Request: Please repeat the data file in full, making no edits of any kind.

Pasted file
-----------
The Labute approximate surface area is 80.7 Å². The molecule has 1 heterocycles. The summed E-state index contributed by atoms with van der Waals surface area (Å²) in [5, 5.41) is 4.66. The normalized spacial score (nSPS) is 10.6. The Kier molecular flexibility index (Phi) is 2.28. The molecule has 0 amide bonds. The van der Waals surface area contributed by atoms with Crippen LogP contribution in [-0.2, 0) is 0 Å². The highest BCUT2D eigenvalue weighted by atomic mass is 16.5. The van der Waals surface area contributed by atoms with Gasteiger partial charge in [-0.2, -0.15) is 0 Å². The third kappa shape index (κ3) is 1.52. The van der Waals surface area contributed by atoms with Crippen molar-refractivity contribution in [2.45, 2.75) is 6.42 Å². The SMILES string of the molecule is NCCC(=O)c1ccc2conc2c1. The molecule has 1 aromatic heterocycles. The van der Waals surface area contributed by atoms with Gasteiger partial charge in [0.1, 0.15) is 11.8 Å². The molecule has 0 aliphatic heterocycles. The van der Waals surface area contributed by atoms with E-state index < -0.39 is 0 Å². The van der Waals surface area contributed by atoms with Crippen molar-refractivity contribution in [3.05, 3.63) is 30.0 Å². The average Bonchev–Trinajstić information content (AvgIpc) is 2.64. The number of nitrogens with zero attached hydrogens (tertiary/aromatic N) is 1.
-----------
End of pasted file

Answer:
The Labute approximate surface area is 80.7 Å². The molecule has 1 heterocycles. The summed E-state index contributed by atoms with van der Waals surface area (Å²) in [5, 5.41) is 4.66. The normalized spacial score (nSPS) is 10.6. The Kier molecular flexibility index (Phi) is 2.28. The molecule has 0 amide bonds. The van der Waals surface area contributed by atoms with Crippen LogP contribution in [-0.2, 0) is 0 Å². The highest BCUT2D eigenvalue weighted by atomic mass is 16.5. The van der Waals surface area contributed by atoms with Gasteiger partial charge in [-0.2, -0.15) is 0 Å². The third kappa shape index (κ3) is 1.52. The van der Waals surface area contributed by atoms with Crippen molar-refractivity contribution in [2.45, 2.75) is 6.42 Å². The SMILES string of the molecule is NCCC(=O)c1ccc2conc2c1. The molecule has 1 aromatic heterocycles. The van der Waals surface area contributed by atoms with Gasteiger partial charge in [0.1, 0.15) is 11.8 Å². The molecule has 0 aliphatic heterocycles. The van der Waals surface area contributed by atoms with E-state index < -0.39 is 0 Å². The van der Waals surface area contributed by atoms with Crippen molar-refractivity contribution in [3.05, 3.63) is 30.0 Å². The average Bonchev–Trinajstić information content (AvgIpc) is 2.64. The number of nitrogens with zero attached hydrogens (tertiary/aromatic N) is 1.